Like the last two months, November’s CT’s Health Reform Dashboard has changed little. Growing and understandable mistrust remains at the core of problems in CT. Medicaid policy development and implementation is still mired in mistrust, incomprehensible and misleading consumer “notices”, rushing ahead without data, quality problems, and a lack of transparency while state officials refuse to answer questions. CT’s Health IT quagmire gets worse. The state budget is terrible causing thousands more working parents to lose coverage. At the federal level, ACA protections and supports are in jeopardy, Medicaid is not secure, and the budget is also terrible. The Health Care Cabinet workgroups continue digging into our work to control drug costs in CT, but we need to up the game and be sure reforms address the total cost of medications to the entire system. Consumers understand that we pay the entire bill – premiums, taxes, and lost wages – not just out-of-pocket costs. Saving in one area just adds costs in another – and we end up paying more in the end anyway.
Monday, October 30, 2017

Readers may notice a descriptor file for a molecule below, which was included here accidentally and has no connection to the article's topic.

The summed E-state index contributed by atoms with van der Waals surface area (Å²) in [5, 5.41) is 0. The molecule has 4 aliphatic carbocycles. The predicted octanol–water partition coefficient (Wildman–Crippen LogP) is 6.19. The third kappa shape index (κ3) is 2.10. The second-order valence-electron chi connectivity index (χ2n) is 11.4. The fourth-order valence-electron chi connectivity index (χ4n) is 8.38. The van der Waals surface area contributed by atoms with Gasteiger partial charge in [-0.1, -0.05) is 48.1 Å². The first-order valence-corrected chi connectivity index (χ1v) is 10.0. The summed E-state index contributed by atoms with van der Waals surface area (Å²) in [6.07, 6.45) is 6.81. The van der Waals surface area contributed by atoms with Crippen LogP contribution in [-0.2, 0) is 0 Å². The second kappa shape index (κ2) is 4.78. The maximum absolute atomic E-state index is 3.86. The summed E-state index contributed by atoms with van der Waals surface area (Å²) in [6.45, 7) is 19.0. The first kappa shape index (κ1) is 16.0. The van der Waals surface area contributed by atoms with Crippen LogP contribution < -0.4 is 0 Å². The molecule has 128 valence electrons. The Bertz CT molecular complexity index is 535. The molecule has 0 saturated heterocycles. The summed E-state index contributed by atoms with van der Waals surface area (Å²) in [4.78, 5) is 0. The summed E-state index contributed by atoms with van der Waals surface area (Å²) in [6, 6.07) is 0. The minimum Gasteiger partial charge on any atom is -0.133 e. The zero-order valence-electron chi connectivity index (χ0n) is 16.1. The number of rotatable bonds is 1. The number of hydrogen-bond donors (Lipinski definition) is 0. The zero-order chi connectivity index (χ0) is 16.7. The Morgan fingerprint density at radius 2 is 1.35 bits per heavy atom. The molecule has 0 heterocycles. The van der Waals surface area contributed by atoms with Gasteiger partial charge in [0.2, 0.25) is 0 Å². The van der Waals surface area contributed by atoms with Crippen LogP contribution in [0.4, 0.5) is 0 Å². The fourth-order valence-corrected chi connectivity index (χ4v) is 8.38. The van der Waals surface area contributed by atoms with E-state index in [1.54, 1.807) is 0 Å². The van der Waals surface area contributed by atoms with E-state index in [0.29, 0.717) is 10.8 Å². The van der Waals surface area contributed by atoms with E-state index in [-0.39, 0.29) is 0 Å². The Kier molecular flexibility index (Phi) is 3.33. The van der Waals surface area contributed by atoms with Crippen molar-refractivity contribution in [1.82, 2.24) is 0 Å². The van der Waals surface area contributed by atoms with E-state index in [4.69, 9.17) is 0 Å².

The New England Comparative Effectiveness Public Advisory Council is seeking nominations for new members. New England CEPAC is a group of clinicians, economists, and patient/consumer representatives that meets three times each year to take a deep dive into the evidence on the effectiveness and value of new drugs, devices and delivery system innovations. At the public meetings, CEPAC hears from experts, patients affected by the condition being discussed, and other stakeholders. CEPAC then votes publicly on the merits and value for the New England region of the studied treatments. CEPAC, and two similar councils in other regions, are programs of the Institute for Clinical and Economic Research, an independent nonprofit institute that produces reports on the evidence for effectiveness of new drugs and other health services. ICER’s reports are used by a growing list of public and private payers in maximizing value for every health care dollar. To ensure independence, CEPA members must meet ICER’s conflict of interest policies. Nominations can be sent to email@example.com on or before December 1st at 5pm. Please send a CV and letter to interest. Both organization-sponsored and self-nominations are welcome.